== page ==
|Publication number||US6539942 B2|
|Application number||US 09/837,326|
|Publication date||Apr 1, 2003|
|Filing date||Apr 19, 2001|
|Priority date||Apr 19, 2001|
|Also published as||US20020153008|
|Publication number||09837326, 837326, US 6539942 B2, US 6539942B2, US-B2-6539942, US6539942 B2, US6539942B2|
|Inventors||Richard Schwartz, John Schwartz|
|Original Assignee||Richard Schwartz, John Schwartz|
|Export Citation||BiBTeX, EndNote, RefMan|
|Patent Citations (16), Referenced by (40), Classifications (10), Legal Events (4)|
|External Links: USPTO, USPTO Assignment, Espacenet|
1. Field of the Invention
The present invention relates generally to intubation and, more specifically, to an improved endotracheal intubation device through which an imaging device (e.g., a nasopharyngoscope) is inserted and manipulated to facilitate an endotracheal intubation procedure.
2. Description of the Related Art
A number of medical devices have been devised to assist with the intubation of the trachea during emergency or operative medical procedures. Typically, intubation of the trachea is required in the emergency setting to: prevent aspiration of gastric contents into the lungs; provide an adequate airway to the lungs; therapeutically alter the level of CO2 in the blood stream; and provide anesthetic gases to patients in the operating room. Problems with the technique are that, often, intubation is neither easy nor non-traumatic for the patient. Several factors contribute to the problem. First, there are many variations in the length of the trachea among patients. Second, once the tube is inserted, the device is difficult to manipulate and/or adjust due to limited flexibility in the medical instrument. Third, the trachea is often difficult to visualize due to anatomic variabilities such as anterior larynx, inability to open mouth, decreased neck mobility (may be secondary to spinal immobilization or anatomy), etc.
In performing an intubation procedure, an instrument, i.e., a laryngoscope, is first introduced into the patient's mouth, and the tongue of the patient is elevated so that the patient's vocal cords and epiglottis can be clearly identified. In practice, the medical practitioner can find this difficult to accomplish because of physical and anatomical variations among patients. Thus, the practitioner is often left to rely on prior experience or “blind faith” with a touch or feel technique. This can be harmful to the patient, especially as to proper identification of the patient's vocal cords.
While the length of the trachea for individual patients is usually classified by a patient's teeth-bifurcation distance, there is no absolute standard. Thus, there is a need for a medical instrument which provides access to the vocal cords without the hazards associated with conventional art devices. It is desired to provide a medical device which utilizes an untethered flexible tubular endotracheal device and sheath that flexes into a L-shape, for accessing the vocal cords under the direct visualization of an enclosed imaging device (e.g., a nasopharyngoscope). The instant invention answers the need.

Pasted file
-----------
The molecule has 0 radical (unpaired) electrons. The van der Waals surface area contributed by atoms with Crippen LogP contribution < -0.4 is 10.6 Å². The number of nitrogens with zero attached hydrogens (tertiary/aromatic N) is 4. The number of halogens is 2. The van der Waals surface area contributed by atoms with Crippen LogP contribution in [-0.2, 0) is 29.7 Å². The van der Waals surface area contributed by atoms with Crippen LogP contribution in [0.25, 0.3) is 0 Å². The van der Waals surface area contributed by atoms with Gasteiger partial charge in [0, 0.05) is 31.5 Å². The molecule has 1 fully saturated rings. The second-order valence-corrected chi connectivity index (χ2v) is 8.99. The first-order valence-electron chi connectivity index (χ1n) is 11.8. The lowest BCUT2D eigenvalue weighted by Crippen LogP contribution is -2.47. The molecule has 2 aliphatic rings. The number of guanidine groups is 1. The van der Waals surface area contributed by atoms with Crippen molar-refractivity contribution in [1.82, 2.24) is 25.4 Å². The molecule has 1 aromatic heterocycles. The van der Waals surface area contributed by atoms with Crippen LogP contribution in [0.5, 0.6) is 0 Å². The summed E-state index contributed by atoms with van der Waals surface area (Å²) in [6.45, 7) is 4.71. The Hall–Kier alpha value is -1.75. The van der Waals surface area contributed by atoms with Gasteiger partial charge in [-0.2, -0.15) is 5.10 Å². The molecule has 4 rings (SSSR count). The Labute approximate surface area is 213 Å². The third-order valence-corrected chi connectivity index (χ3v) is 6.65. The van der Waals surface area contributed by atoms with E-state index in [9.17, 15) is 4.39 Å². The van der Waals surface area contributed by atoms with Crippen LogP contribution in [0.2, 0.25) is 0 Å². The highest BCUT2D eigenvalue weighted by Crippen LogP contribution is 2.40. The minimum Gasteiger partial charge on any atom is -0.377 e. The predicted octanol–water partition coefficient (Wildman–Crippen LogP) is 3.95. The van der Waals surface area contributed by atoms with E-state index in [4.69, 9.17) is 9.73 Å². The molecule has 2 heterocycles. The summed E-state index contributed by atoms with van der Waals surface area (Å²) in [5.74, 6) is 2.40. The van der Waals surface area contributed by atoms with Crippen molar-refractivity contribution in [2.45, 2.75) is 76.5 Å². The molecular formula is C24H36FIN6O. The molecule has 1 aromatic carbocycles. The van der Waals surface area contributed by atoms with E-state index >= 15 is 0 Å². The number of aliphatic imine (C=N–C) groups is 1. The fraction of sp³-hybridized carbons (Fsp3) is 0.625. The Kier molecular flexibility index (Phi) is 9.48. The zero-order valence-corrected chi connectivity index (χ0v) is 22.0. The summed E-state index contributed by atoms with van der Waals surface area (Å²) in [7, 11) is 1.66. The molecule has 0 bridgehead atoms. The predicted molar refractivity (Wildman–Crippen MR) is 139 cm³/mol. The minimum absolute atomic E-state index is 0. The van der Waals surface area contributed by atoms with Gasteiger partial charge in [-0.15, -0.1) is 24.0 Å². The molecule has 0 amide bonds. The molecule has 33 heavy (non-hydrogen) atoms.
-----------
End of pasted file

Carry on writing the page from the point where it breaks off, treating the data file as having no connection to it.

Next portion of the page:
U.S. Pat. No. 2,975,785 issued to Sheldon discloses an optical viewing instrument comprising an endoscope sheath and a plurality of tube elements arranged in an end to end relationship. One end of the sheath is secured to a control housing and has its interior end in communication with the interior chamber of the housing. The control housing serves to support various control structures for the endoscope, and includes two mating castings and a plurality of cables which are secured to a terminal end of the sheath with the other ends of the cables secured and looped around a pair of pulleys positioned within the chamber. The optical system consists of a flexible bundle of optically aligned transparent glass fibers which are secured by a pair of clamps. Each of the glass fibers of a bundle of this sort transmits light from one end by multiple internal reflections within the fiber. The bundle size of the fibers limits the overall flexibility of the instrument.
U.S. patents issued to Bazinet (U.S. Pat. No. 3,162,214), Takahashi et al. (U.S. Pat. No. 4,236,509) and Petruzzi (U.S. Pat. No. 4,669,172) disclose flexible tubular structures composed of coiled wire and/or tethered circular ring elements which provide for more flexibility in the use of an inserted endoscope. Petruzzi discloses a method for fabricating a flexible shaft comprising a spiral cut member having an essentially uniform inside diameter and a tapered linear profile coextensive with at least a portion of the spiral cut member. This flexible shaft is fabricated initially by progressively removing a portion of the exterior wall along a segment of a relatively rigid tube thereby forming a substantially tapered profile.
While the shapes and contours of the aforementioned tubular structures have added flexibility in the use of endoscopes, bending devices coupled thereto have proven advantageous to extend flexibility and control of flexibility. For example, patents respectively issued and granted to Fukuda (U.S. Pat. No. 4,905,666), Chikama (U.S. Pat. No. 5,520,222) and Ogino (JP 5,329,095) teach bending devices which use tethers linked to the tubular structures via pulleys or chain driven winding mechanisms. These features add to the complexity of the device, and are prone to mechanical failure, rendering the endoscopic device inoperable.